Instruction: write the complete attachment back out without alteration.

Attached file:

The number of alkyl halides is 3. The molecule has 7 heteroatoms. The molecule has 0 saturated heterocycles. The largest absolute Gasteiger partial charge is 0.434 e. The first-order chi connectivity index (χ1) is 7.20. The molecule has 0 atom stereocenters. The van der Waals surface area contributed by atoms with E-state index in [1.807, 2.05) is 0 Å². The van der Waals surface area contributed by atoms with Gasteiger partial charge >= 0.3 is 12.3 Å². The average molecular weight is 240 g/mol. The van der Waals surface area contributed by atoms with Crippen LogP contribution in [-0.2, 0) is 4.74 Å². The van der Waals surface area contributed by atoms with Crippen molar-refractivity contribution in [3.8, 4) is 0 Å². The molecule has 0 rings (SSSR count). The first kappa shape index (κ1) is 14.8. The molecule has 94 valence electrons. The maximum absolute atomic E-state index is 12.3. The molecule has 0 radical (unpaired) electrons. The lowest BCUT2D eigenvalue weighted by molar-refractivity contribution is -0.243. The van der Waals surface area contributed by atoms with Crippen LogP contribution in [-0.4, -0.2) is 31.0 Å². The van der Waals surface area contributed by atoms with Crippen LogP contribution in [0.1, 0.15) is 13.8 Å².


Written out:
The number of alkyl halides is 3. The molecule has 7 heteroatoms. The molecule has 0 saturated heterocycles. The largest absolute Gasteiger partial charge is 0.434 e. The first-order chi connectivity index (χ1) is 7.20. The molecule has 0 atom stereocenters. The van der Waals surface area contributed by atoms with E-state index in [1.807, 2.05) is 0 Å². The van der Waals surface area contributed by atoms with Gasteiger partial charge >= 0.3 is 12.3 Å². The average molecular weight is 240 g/mol. The van der Waals surface area contributed by atoms with Crippen LogP contribution in [-0.2, 0) is 4.74 Å². The van der Waals surface area contributed by atoms with Crippen molar-refractivity contribution in [3.8, 4) is 0 Å². The molecule has 0 rings (SSSR count). The first kappa shape index (κ1) is 14.8. The molecule has 94 valence electrons. The maximum absolute atomic E-state index is 12.3. The molecule has 0 radical (unpaired) electrons. The lowest BCUT2D eigenvalue weighted by molar-refractivity contribution is -0.243. The van der Waals surface area contributed by atoms with Crippen LogP contribution in [-0.4, -0.2) is 31.0 Å². The van der Waals surface area contributed by atoms with Crippen LogP contribution in [0.1, 0.15) is 13.8 Å².